A thought for the Fourth of July: Can the U.S. Constitution accommodate a rogue president?

On Monday, June 12, in his first public cabinet meeting, Trump is seen accepting a North-Korean-style pledge from his sycophant cabinet members, on live television, after he had praised himself profusely. This was eerie: Watching all these secretaries humiliating themselves in lavishly praising the self-appointed ‘Great One.’ They all echoed Trump’s chief of staff, Reince Priebus, who said: “We thank you for the opportunity and blessing to serve your agenda.” This was quite a totalitarian show, rarely seen in a democracy, but common in a dictatorship. Continue reading

As U.S. influence fades, old border disputes, diplomatic competition flare

Arising from a combination of Donald Trump’s tweets and statements about subjects from Qatar to Taiwan and NATO to Palestine, old border disputes and diplomatic rivalries are beginning to flare up. The Trump administration also appears to be unwilling to fill a number of vacancies in the State Department, a development that has added to a de facto American hands-off approach to many simmering international disputes. Continue reading

In Asia, American influence is on a retreat with SCO adding two powerhouses: India and Pakistan

While the West’s corporate media were fixated on NATO adding tiny Montenegro to its membership roster, the Chinese- and Russian-led Shanghai Cooperation Organization (SCO) added India and Pakistan as full members. The flags of India and Pakistan were raised at SCO headquarters in Beijing, following the June 8–9 SCO Summit in Astana, Kazakhstan. Continue reading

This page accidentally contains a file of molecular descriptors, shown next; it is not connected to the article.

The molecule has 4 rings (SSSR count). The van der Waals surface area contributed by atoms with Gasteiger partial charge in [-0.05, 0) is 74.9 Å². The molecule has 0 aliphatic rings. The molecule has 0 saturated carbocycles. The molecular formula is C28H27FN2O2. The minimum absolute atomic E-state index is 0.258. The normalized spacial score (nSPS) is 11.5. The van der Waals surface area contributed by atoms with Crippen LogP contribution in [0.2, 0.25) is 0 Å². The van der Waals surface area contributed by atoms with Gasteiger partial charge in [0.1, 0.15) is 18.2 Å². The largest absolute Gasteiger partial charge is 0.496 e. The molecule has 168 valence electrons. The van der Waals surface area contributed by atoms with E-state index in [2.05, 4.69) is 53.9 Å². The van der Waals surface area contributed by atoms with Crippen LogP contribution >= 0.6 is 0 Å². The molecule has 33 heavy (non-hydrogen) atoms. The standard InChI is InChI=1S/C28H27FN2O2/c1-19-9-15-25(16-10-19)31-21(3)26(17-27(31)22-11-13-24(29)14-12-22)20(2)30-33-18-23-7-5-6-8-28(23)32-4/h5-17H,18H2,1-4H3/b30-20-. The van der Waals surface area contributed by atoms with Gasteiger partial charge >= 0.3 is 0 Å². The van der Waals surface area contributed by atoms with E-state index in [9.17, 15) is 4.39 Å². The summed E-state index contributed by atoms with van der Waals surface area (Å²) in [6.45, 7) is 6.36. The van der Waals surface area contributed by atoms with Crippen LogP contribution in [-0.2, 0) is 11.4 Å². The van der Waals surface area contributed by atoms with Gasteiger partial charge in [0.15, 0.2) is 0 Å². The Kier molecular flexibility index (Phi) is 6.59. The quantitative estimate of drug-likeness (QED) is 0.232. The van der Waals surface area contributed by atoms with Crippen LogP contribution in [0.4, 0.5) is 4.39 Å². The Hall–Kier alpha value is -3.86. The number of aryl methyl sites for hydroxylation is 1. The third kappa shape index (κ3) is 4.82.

The republic has fallen: The Deep State’s plot to take over America has succeeded

No doubt about it. Continue reading

America’s reign of terror: A nation reaps what it sows

Who designed the malware worm that is now wreaking havoc on tens of thousands of computers internationally by hackers demanding a king’s ransom? The U.S. government. Continue reading

Trump’s lawyers and the rule of law: Part 2

Trump fires Comey. Where is Don McGahn?

On March 20, 2017, FBI Director James Comey confirmed that the bureau was investigating connections between Russia and the Trump campaign. Seven weeks later, Trump signed a bizarre letter firing him. Who wrote it? More precisely, where is White House counsel Donald F. McGahn II? Continue reading

Trump’s lawyers and the rule of law: Part 1

The president is playing with fire and his lawyers are fanning the flames. In the end, the nation will suffer the burns.

Shakespeare’s famous line has drawn conflicting interpretations. To some, it’s a 16th century lawyer joke. But to others focused on the anarchist who spoke them, it’s a nod to the role of law in underpinning a civilized society. Upon admission to the bar, the lawyers surrounding Donald Trump swore fealty to the US Constitution. When they assumed their current duties on behalf of all Americans, they reaffirmed that oath. When Trump attacks the rule of law, his advisers with legal degrees have a special responsibility to speak up. Whatever they’re saying to Trump privately, their public defense of his indefensible assault on the judiciary is no joke, and they know it. Continue reading

From the Trump administration, expect an erratic flip-flop foreign policy, a return to gunboat diplomacy and more illegal wars of aggression